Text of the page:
AJF: I was there in the evening and also noticed how striking the lighting was, albeit it wasn’t natural since it was dark outside obvi. The bright bulbs and stark white walls just made it feel too glaringly chilling for my liking. As my age tiptoes further away from thirty and towards the big four-oh, I now greatly prefer dimly-lit spaces. That way I can use the shadows to maintain some semblance of a youthful appearance. I’m sure by the time I hit fifty, I’ll only leave my house at night like Dracula. In conclusion, I thought that the overall aesthetic was nice and trendy enough, though a little too white and austere in tone for my tastes… basically the same way I feel about Ed Sheeran music.
HGB: I have no coherent thoughts here as I am laughing about Ed Sheeran and wondering who came up with the term “strawberry blonde,” because he is that right?
AJF: I’m not sure about that, but I am sure that if we don’t start talking about the menu soon, our readers are just gonna head over to Yelp for their restaurant recommendation needs!
HGB: As much as I love Rachel (and all of her awesome Yelp parties), I highly doubt that people would leave us to go over there. Folks are invested in this post already. You and I are the Captain and Tennille of Pittsburgh bloggers (well, the ones who actually blog anyway). But go ahead. Tell us what you drank, since drinks are really an appetizer.
AJF: My group showed up right on time for our 7:30 p.m. reservations, and were seated right away so unfortunately I didn’t get a chance to hang out at the bar. After a quick glance of the impressive drink menu, I went straight to ordering a never-disappointing Fat Gary (English Brown Ale, 3.6% ABV) since I regrettably gave up hard liquor for Lent.
HGB: I didn’t give up anything for Lent. But anyway, because we were there for brunch, we were not drinking beer. We ordered Whitfield Bloody Marys, Mimosas, Almond Margaritas, and something with gin that was amazing but I cannot remember the name to save my soul. Two of the drinks were part of the brunch prix fixe menu, a concept of which I happened to enjoy very much. I know it’s a first world problem, but I sometimes struggle at brunch when trying to choose between breakfast-centric or lunch-centric items. A prix fixe menu eliminates that, especially one that includes a drink. All of our drinks were quite pleasing and refreshing; thus, all were an excellent precursor to our meal.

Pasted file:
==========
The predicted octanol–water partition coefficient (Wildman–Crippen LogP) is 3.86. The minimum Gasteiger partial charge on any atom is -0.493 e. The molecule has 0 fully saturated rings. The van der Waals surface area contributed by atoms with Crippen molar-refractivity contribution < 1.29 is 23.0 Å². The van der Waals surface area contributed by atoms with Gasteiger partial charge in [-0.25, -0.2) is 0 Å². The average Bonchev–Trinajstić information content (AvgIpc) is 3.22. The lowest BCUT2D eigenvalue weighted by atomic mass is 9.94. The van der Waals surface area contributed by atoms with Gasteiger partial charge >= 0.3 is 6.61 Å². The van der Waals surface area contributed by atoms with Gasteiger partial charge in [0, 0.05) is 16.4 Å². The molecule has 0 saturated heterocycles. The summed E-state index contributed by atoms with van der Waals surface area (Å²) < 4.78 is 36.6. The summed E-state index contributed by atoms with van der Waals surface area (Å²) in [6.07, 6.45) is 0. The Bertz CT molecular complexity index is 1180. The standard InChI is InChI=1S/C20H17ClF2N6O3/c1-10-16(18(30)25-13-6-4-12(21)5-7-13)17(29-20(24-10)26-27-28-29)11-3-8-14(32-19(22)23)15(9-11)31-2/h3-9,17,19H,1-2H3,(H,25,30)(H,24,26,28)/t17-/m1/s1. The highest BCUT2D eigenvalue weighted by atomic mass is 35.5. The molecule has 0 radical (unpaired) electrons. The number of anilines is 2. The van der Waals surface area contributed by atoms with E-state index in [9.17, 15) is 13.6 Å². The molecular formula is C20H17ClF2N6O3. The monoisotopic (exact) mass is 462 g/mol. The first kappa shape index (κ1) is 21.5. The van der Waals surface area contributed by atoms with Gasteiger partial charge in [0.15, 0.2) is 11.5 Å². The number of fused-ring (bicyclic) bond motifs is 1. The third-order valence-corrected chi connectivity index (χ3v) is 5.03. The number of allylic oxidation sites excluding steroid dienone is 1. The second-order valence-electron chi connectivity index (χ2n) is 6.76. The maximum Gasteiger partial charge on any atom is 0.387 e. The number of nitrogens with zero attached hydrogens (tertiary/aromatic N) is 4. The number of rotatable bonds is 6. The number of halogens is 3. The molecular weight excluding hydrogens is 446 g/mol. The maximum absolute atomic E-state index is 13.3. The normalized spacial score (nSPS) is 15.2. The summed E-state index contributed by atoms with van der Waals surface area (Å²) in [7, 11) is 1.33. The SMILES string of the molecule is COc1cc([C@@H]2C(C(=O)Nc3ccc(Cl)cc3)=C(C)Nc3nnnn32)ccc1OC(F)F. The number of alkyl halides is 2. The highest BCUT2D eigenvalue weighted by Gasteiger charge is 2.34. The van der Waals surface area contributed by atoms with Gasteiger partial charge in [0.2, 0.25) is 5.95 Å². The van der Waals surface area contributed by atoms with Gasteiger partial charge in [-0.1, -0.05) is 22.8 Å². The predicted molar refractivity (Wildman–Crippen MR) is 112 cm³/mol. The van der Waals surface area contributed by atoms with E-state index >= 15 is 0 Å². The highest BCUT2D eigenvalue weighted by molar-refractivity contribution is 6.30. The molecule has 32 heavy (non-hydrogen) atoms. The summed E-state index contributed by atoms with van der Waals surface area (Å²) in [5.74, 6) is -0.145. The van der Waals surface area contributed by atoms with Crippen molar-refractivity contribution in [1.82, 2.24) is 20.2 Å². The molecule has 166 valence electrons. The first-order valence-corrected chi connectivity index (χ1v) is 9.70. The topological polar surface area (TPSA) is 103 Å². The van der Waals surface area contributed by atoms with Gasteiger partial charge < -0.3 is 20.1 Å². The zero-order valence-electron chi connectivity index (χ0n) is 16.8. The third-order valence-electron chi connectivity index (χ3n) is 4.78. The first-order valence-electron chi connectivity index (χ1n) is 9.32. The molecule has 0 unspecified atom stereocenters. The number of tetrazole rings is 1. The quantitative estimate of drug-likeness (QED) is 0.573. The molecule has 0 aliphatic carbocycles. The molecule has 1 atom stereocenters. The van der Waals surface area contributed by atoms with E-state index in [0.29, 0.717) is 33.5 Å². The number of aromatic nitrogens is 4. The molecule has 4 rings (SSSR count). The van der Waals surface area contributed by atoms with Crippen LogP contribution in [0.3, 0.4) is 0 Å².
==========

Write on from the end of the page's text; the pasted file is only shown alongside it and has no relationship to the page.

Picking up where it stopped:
AJF: Much like the revelers at Pittsburgh’s internationally renowned dance party Hot Mass, I showed up to The Whitfield with the singular goal of consuming as much meat as possible. I started off with the Butcher’s Plate ($18), which was comprised of a nice mix of charcuterie, patés and seductively sweet bacon jam. I followed that up with the hanger steak entrée (creatively titled “The Steak”, $21), which came along with fries and béarnaise sauce. Though I would have liked to seen a larger piece of meat (that’s what he said) than its 8 ounces, everything on my plate was delicious and met my high level of culinary expectations.
HGB: I too, showed up with the goal of eating well. At age thirty-six, it’s one of the few joys that I have left in life. My group was a threesome (in numerical terms only); two of us ordered from the two course prix fixe menu for $26, including the aforementioned drinks. Our first course was Beef Tartare (grilled bread, romaine, capers, parmesan reggiano) and Bruléed Grapefruit (pomegranate), our second course was Frisee & Roasted Rapini (fried poached egg, lardons, duck fat hollandaise, pickled beets) and Ham & Jam (cranberry, egg, powdered sugar, and mixed greens).
The Beef Tartare was chilled, salty, and went well with the grilled bread and capers; the Bruléed Grapefruit is now the benchmark for how I want my grapefruit prepared for the rest of my life with it’s hardened, candy-like shell and tart, juicy core.
The Frisee & Roasted Rapini is a great option for those who want an egg, but not an omelet. The Ham & Jam is thick-cut ham sandwiched between two large pieces of french toast, with the cranberry and mixed greens providing some balance to the dominating overall sweetness; ideal for sharing, this option is worthy of being revisited on my next trip to The Whitfield for brunch.